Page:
Often, the success of the process is checked through genetic analyses (pattern of restriction of ITS regions, d2d2 sequencing) and molecular fingerprint (InterDelta regions, amplification pattern of microsatellite regions). The similarity between the starter and the yeast strain isolated at the end of fermentation is often mistaken as proof of efficiency.


This approach has some important conceptual and technical limitations:


  • 01
    Naturally the yeast population detectable at the end of a normal fermentation course is represented by the genus Saccharomyces and more specifically by S. Cerevisiae; this phenomenon is due to the ethanol tolerance, higher than 12% ABV, where instead most of the contaminating species are inhibited at lower concentrations.
  • 02
    Consequently, the final microbiological analysis does not give any indication on the previous dynamics. In other words, although the alcoholic concentration of the medium favors a final over-representation of the inoculated starter, the succession of unknown yeast species in the first phases of fermentation remains unknown and could lead to detrimental qualities.
  • 03
    Unlike with the use of ADY, the right amount of inoculated cells cannot be guaranteed without counting with an hemocytometer. Moreover, the microbiological purity of the starter cannot be verified without the count on agar-type soils, which is available only to wineries with highly specialized internal laboratories.
  • 04
    The “do it yourself” selection of yeast strains in cellar environments poses quite a few management difficulties. Not only is specialized equipment required to handle the yeast (plates, sterile hoods, sterilization autoclaves) it is also imperative that the yeast is stored at freezing temperatures -80 °C in a 25% glycerol solution. This technique, not feasible in the cellar, is instead the prerogative of microbial collections, which are able to carry out periodic genetic checks on the cells and therefore monitor their qualitative status.
  • 05
    The yeasts are not propagated using sterile molasses and nitrogen nutrients; on the contrary, they are fed with grape must or with diluted RCM, possibly causing the onset of contaminants already present in the raw materials.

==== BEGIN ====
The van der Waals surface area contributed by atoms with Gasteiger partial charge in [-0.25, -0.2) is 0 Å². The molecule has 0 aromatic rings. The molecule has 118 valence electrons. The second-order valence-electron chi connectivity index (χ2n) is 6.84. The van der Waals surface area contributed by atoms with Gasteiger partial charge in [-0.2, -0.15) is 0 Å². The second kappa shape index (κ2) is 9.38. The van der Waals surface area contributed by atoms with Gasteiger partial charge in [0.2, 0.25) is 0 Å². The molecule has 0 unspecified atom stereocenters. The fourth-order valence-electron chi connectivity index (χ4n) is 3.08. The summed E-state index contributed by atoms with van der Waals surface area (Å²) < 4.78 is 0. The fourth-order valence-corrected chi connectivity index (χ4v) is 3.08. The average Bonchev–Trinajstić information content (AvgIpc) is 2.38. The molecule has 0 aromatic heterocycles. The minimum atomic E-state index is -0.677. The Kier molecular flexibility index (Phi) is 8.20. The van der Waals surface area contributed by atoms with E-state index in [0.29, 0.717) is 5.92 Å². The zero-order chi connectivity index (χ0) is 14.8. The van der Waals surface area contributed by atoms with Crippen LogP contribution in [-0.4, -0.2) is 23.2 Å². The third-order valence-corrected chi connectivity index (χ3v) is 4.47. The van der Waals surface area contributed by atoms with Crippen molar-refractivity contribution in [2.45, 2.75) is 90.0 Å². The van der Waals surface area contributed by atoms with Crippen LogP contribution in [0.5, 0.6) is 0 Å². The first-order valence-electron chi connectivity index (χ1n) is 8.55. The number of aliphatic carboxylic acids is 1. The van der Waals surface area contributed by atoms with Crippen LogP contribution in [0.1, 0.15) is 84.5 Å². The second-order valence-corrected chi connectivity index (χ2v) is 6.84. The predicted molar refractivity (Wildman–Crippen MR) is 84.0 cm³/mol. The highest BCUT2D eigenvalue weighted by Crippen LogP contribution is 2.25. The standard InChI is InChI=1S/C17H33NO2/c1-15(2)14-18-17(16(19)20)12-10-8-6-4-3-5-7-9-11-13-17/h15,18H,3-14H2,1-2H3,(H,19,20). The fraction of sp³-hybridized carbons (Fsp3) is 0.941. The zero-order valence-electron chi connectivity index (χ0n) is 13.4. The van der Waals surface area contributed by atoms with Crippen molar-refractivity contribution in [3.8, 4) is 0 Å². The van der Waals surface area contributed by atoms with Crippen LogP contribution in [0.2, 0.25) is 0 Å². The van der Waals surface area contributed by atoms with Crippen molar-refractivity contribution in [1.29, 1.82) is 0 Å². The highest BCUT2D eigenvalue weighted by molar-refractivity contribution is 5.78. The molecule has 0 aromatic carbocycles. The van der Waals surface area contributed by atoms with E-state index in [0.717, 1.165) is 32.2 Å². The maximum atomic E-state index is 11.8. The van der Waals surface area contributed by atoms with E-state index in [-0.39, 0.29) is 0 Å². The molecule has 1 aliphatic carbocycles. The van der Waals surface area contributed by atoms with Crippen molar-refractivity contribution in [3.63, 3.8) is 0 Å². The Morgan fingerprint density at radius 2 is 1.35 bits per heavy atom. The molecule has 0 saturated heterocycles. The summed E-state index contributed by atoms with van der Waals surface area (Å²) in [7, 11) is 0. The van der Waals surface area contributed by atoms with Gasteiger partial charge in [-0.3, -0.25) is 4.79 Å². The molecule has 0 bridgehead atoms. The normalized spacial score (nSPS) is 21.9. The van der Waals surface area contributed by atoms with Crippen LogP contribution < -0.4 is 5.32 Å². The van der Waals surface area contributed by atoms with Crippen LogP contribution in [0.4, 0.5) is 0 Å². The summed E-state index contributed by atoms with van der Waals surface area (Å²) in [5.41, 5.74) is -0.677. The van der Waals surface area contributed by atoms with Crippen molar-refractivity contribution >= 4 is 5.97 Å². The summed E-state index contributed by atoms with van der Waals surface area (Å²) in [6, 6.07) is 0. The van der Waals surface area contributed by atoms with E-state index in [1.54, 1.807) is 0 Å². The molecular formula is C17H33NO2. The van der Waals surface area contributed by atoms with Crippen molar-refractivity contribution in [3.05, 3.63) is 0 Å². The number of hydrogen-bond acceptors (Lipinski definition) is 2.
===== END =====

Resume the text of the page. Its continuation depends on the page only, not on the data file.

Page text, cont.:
• 06
    A final but fundamental point is related to yeast genetic mutations. These happen for a simple and intuitive reason: the microorganism grows continuously (even assuming a 3% ABV and a controlled pH of 4.5) without  having any selective pressure. For this reason, the functionality of genes that are not "essential" can be lost without influencing the fitness of the strain, e.g. favoring respiratory metabolism rather than fermentation. In the same way, the strain could lose desired functionalities such as a particular aromatic imprint, an enzymatic activity, greater stress resistance or low volatile acidity production.


The misleading aspect of using “in-house” multiplication techniques is that they hardly fail, even if the correct methods are not in place. Fermentation will commence regardless but the microbiological purity of it will remain unknown.

Therefore, the propagation of oenological yeast through the application of propagation, similar to those described above, cannot substitute completely the use of ADY, which, even with good microbiological practices , should be used to restore the original genetic characteristics of the strain.

In summary, unless the adoption of biomass propagation processes within cellars is carried out with appropriate technical precautions (reduction of the microbial load in the culture broth, periodic reintegration of the yeast population with ADY), it may produce adverse effects and fail the very reason why the oenological starters have been implemented.

If you intend to undertake this type of approach in your cellar it is necessary to take numerous precautions in terms of cleaning, sanitation and control of the process variables (temperature, pH, stirring, cell vitality) and categorically implement any simplistic approach of biomass propagation, which instead requires a high level of biotechnological knowledge, to avoid loss in quality and reproducibility of the fermentation process.